Philippians 2:6 ESV who, though he was in the form of God, did not count equality with God a thing to be grasped,

In order that we might receive and so Jesus puts a bad older brother in the story to make us long for a good one. We don't just need an older brother who would go to the next town to bring us home. We need the kind of older brother who would cross heaven to earth to come and find us and restore us back in the right relationship. We don't need an older brother who'd be willing to use the expense account in his wallet. No, we need a kind of older brother who would spend no expense even his own life to make us right with the father.

Maybe you're listening to or reading this message today and even as I'm preaching, you're hearing the story but you're sensing it's got more to do with you than with those who are hearing it 2000 years ago. Maybe you've never been to church before. And you think, you know what? I'm a lot like that younger brother. I've gone off and I've I've lived my own DIY style of life and and I've come to the realization that this doesn't actually work the way I thought it was going to. It was fun for a time but it comes with all these other things that I wasn't expecting and you've come to this point of saying, you know what, I don't even know if I'm worthy of God.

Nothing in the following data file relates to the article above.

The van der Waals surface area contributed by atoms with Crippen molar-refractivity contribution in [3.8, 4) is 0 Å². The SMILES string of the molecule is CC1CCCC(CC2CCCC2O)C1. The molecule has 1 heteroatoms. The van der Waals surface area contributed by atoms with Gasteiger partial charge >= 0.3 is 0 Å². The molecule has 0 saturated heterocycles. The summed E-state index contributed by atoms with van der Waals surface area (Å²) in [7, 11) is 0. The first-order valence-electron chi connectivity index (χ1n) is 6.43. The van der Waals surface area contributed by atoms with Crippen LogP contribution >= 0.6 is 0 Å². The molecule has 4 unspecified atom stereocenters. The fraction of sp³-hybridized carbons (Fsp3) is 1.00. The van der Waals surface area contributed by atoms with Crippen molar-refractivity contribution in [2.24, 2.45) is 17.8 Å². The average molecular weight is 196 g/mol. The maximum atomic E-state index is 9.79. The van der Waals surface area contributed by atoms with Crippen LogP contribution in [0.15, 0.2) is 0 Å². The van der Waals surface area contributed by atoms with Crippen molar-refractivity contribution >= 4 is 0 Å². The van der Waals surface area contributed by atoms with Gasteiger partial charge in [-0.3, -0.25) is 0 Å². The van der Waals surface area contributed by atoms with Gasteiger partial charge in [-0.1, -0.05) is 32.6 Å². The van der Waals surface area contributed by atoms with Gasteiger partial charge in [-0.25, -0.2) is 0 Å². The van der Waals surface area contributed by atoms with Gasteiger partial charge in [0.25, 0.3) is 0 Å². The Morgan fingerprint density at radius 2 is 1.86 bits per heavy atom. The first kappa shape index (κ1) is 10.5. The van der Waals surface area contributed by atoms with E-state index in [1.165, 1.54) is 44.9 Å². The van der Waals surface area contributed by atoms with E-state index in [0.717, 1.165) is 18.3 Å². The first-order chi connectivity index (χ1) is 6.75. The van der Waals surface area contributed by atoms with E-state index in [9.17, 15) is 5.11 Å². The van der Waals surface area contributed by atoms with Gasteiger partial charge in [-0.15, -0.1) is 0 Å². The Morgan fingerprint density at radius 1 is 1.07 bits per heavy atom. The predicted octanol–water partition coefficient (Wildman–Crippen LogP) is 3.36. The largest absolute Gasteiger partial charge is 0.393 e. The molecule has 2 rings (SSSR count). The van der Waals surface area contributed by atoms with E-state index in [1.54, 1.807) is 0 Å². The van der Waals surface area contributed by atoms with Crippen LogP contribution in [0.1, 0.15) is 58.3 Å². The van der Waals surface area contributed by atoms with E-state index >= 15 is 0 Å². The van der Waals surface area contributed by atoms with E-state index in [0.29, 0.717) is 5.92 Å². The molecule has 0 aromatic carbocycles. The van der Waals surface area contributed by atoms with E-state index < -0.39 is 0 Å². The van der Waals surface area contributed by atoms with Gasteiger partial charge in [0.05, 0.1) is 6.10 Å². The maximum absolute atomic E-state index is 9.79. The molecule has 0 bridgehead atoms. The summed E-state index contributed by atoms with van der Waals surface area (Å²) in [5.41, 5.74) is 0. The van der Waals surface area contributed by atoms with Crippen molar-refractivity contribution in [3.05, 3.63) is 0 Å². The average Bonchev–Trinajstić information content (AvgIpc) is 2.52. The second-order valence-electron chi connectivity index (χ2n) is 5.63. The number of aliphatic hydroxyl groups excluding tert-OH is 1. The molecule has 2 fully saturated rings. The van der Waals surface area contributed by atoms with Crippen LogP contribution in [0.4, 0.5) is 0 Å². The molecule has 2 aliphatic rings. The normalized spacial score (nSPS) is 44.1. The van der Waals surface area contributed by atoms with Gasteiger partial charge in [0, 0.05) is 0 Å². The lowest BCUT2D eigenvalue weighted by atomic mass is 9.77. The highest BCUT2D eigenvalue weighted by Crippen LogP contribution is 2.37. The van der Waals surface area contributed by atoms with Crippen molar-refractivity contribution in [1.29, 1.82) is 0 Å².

But I can tell you that if you're even in the in the slither of doubt that God loves you, that God cares for you, that God hasn't been watching on the horizon for the moment that you might just even turn, that there is, that you're only ever one prayer away from God.